Undetermined Manner of Death

I just saw that federal prosecutors are dropping charges against Stephen Beal, the business partner and former boyfriend of bombing-murder victim Ildiko Krajnyak. This turn of events is in keeping with the “Nigel Effect.” It often occurs when a woman dies in a mysterious or suspicious way, and the person most likely to be responsible for her death is her husband or boyfriend — and yet, just as mysteriously and suspiciously, law enforcement fails to make a case against the guy. Usually, this only happens when the responsible person is NIGEL, the NIcest Guy who Ever Lived — just ask his neighbors! Nigel would never intentionally harm anyone! Spousal death investigations have a tendency to evaporate around Nigel.

Earlier, I wrote that the “mysterious” death of Christine Beal, Stephen Beal’s first wife, sounded like another case in which Long Beach homicide detectives shrugged and punted to the coroner. The manner of Christine Beal’s death has remained “undetermined” for the past ten years. I see this a law-enforcement failure.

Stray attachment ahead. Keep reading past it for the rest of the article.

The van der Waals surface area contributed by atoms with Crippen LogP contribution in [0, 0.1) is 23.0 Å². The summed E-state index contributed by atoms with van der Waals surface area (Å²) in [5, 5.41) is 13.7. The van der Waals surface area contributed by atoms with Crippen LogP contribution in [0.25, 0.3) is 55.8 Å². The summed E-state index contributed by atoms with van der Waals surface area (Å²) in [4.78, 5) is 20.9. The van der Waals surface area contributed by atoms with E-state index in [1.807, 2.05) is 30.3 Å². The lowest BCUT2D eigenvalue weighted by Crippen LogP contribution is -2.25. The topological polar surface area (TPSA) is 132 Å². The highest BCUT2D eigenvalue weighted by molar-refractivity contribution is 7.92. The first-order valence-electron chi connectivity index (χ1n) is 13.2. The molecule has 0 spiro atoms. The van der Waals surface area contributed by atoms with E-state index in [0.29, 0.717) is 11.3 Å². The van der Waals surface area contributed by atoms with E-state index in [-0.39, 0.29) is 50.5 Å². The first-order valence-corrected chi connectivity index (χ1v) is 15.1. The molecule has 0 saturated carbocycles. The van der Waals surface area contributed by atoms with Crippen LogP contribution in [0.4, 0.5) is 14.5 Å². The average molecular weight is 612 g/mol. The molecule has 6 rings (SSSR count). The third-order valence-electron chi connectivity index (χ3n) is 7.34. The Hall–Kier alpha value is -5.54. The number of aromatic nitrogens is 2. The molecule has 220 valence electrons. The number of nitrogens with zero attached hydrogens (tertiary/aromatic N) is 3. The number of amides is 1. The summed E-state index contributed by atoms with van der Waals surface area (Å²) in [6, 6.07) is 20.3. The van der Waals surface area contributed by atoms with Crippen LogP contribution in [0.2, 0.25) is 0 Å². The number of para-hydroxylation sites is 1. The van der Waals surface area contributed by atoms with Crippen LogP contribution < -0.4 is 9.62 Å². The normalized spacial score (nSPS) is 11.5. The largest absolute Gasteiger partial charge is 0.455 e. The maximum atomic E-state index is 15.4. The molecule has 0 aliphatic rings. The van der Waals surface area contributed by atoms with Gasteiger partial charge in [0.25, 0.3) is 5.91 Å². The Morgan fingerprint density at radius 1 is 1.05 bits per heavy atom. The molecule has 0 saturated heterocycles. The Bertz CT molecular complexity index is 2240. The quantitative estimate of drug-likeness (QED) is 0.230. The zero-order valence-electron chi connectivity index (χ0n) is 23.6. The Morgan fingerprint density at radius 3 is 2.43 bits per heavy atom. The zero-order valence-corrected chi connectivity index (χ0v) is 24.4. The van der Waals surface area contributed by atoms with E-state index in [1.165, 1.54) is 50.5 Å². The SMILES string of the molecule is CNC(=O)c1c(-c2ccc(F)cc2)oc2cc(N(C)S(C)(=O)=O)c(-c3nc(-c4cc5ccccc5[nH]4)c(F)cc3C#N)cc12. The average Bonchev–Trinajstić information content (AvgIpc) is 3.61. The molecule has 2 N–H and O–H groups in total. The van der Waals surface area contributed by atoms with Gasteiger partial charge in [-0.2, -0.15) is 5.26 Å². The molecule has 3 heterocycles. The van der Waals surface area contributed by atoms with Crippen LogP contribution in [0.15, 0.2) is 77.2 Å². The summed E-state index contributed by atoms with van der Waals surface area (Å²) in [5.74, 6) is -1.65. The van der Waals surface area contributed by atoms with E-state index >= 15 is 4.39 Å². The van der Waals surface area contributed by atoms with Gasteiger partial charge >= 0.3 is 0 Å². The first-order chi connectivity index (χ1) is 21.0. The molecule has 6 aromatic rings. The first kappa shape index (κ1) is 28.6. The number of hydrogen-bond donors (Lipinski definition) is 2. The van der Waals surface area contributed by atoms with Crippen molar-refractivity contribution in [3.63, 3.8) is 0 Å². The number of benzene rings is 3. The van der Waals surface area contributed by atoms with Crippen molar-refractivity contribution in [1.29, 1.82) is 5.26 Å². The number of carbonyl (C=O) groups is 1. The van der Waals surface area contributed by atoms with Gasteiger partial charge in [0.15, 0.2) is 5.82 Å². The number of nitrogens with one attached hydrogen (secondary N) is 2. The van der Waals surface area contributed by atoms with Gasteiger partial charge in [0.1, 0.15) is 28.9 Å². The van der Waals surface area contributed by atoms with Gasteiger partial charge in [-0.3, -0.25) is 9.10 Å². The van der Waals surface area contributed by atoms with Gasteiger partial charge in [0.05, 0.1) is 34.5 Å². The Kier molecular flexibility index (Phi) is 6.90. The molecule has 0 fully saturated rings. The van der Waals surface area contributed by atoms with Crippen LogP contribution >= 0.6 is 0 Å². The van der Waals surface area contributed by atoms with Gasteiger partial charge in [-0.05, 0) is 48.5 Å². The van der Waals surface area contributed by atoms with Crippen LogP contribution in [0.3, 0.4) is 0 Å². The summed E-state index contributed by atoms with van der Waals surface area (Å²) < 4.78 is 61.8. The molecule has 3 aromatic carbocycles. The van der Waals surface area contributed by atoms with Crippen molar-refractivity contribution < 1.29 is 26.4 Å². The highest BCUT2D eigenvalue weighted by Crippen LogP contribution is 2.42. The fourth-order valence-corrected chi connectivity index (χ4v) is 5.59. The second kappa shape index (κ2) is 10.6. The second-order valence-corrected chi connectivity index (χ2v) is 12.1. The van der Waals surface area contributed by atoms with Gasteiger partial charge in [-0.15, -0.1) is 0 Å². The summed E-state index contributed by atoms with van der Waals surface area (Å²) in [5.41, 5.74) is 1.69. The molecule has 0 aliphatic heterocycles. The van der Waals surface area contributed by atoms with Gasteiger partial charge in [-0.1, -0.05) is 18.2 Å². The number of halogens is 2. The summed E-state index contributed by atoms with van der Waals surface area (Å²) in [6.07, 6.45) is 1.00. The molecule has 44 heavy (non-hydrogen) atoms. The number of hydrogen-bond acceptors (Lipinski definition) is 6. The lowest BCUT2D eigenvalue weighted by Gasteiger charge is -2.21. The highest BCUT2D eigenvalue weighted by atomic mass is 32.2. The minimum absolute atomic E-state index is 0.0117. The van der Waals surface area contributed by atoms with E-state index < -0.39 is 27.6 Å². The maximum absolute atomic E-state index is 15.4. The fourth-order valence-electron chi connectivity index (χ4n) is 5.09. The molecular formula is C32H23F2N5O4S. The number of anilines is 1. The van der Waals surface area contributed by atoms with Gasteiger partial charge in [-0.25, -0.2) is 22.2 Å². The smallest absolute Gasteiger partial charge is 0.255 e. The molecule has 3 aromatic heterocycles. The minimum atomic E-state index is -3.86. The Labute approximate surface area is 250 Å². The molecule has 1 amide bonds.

However, reporter Beatriz E. Valenzuela was kind enough to reply to my post via e-mail. She wrote: “Thank you but to clarify, it’s the coroner who determines the cause of death and depending on that determination, that triggers the homicide investigation. Since her death was not determined to be a homicide, the process didn’t kick in and the case stayed with the coroner. However, you are not the first person to express frustration and concern over how that death was handled.”

Yes, but mostly no. The medical examiner in Christine Beal’s case did in fact identify causes of death. According the coroner’s website, her death was caused by pancreatitis, electrolyte imbalance and other undetermined factors, in addition to chronic lead intoxication. It is the manner of her death that has remained undetermined. An “undetermined” manner of death means that the medical examiner requires more information about the circumstances surrounding the death to determine whether the death was natural, accident, suicide, or homicide.